This embellishes his personal beliefs on teaching as hammering away at the children, or “pitchers”, to get them to know Facts. The capitalisation of “Facts” by Dickens shows us that they are revered by Gradgrind at an almost godly level. His figure is mocked: “the speaker’s square wall of a forehead” showing his forehead as a block, flat and plain; and “commodious cellarage in two dark caves, overshadowed by the wall” suggests that his eyes are set back and are obscured by his brow.
Dickens uses tricolons to further exaggerate his tone and appearance; “the speaker’s mouth was wide, thin, and hard set”, “the speaker’s voice, which was inflexible, dry, and dictatorial”. This creates the impression that Gradgrind’s character is drab and dreary, and thus his company will be tedious and monotonous too. This exaggeration is aided by the repetition of “The emphasis was helped by…” Overall, Gradgrind is expressed by Dickens as being plain, boring, and a perfect stereotype of Utilitarianism, in that he is very factual, and, whilst he would have an interesting facial structure, his features are very boring.
A contrast between Sissy and Bitzer is made through caricature. Sissy is described as “so dark-eyed and dark-haired, that she seemed to receive a deeper and more lustrous colour from the sun”. One word appears to express what Dickens’ message is would be “deeper”. A deeper colouring from the sun can be likened to her deeper knowledge of horses revealed by ‘the light of truth’. However, Bitzer is depicted as “so light-eyed and light-haired that the self-same rays appeared to draw out of him what little colour he ever possessed.” In this quote, the most important words emerge as “draw out of him”.
As with Sissy, these can be likened to the factual knowledge being drawn out by ‘the light of truth’. The contrast between the two seems to be used to show the contrast between someone who truly has knowledge , versus someone who is meant to have knowledge, but doesn’t really . The difference between them is what Dickens is trying to show us, the readers. He’s saying that just being able to recite facts about something isn’t as good as having instinctive knowledge about that object.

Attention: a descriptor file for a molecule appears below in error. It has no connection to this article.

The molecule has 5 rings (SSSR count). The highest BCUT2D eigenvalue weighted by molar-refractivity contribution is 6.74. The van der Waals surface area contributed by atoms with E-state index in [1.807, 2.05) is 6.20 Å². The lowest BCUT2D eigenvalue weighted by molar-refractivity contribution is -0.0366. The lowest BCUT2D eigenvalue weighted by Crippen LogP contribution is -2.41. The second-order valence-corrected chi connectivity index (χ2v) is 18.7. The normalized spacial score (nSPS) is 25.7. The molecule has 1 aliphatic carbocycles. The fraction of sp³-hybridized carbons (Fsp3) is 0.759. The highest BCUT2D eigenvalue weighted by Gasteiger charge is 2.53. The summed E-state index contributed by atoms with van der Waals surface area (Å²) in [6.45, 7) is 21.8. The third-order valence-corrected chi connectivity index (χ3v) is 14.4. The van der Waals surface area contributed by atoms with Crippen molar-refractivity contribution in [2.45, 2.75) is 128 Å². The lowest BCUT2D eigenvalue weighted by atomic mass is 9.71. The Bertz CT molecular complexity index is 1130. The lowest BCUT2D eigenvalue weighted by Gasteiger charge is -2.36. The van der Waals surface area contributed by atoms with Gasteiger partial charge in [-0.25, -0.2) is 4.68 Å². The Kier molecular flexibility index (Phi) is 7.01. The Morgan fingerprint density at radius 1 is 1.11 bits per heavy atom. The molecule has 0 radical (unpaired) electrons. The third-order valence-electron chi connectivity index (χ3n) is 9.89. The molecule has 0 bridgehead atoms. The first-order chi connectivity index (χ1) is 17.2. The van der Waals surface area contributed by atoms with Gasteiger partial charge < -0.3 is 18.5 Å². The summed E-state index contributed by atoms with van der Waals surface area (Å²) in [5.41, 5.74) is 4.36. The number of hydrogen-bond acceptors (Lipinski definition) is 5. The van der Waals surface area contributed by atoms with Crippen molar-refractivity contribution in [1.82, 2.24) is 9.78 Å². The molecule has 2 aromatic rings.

The third gentleman is described as being “a professed pugilist”, meaning he is an aggressive fighter. One assumes that this is metaphorical, rather than literal, and can be taken to be describing his professional methods of power as Commissioner rather than actual job. This would convey that his means of power as bullying teachers and headmasters into creating a school that fits the Utilitarian ideas of education.
M’Choakumchild is illustrated as being “turned at the same time, in the same factory, on the same principles, like so many pianoforte legs.” This illustrates him as being the same as so many other school masters at the time, and the word “factory” is used to convey the concept of the Industrial Revolution, and the dreariness and repetitiveness of the production lines. This is brought out in the fact that the third gentleman seems to be based on Henry Cole, who believed that consumer goods should be designed to represent industrial items.
This idea of being the same as so many other people, suggests that they all “know” the same facts, but, coupled with the narrator’s interjection “If only he had learnt a little less, how infinitely better he might have taught much more!”, shows that Dickens believed that knowing too much, and not having practical knowledge of the facts, or an imagination – as he discards fancy as useless, means that their education isn’t comprehensive, and is a disadvantage.
Coupled with Dickens’ background, including his speech on “the one thing needful” being “comprehensive liberal education”, one can assume that he believed in children being taught a broad range of subjects, in an open minded fashion. Normally, contrast would be used in greater amounts to express this huge difference between the stereotyped reality, and the desired reality, but Dickens used adjectives with seemingly double meanings, repetition, and tricolons.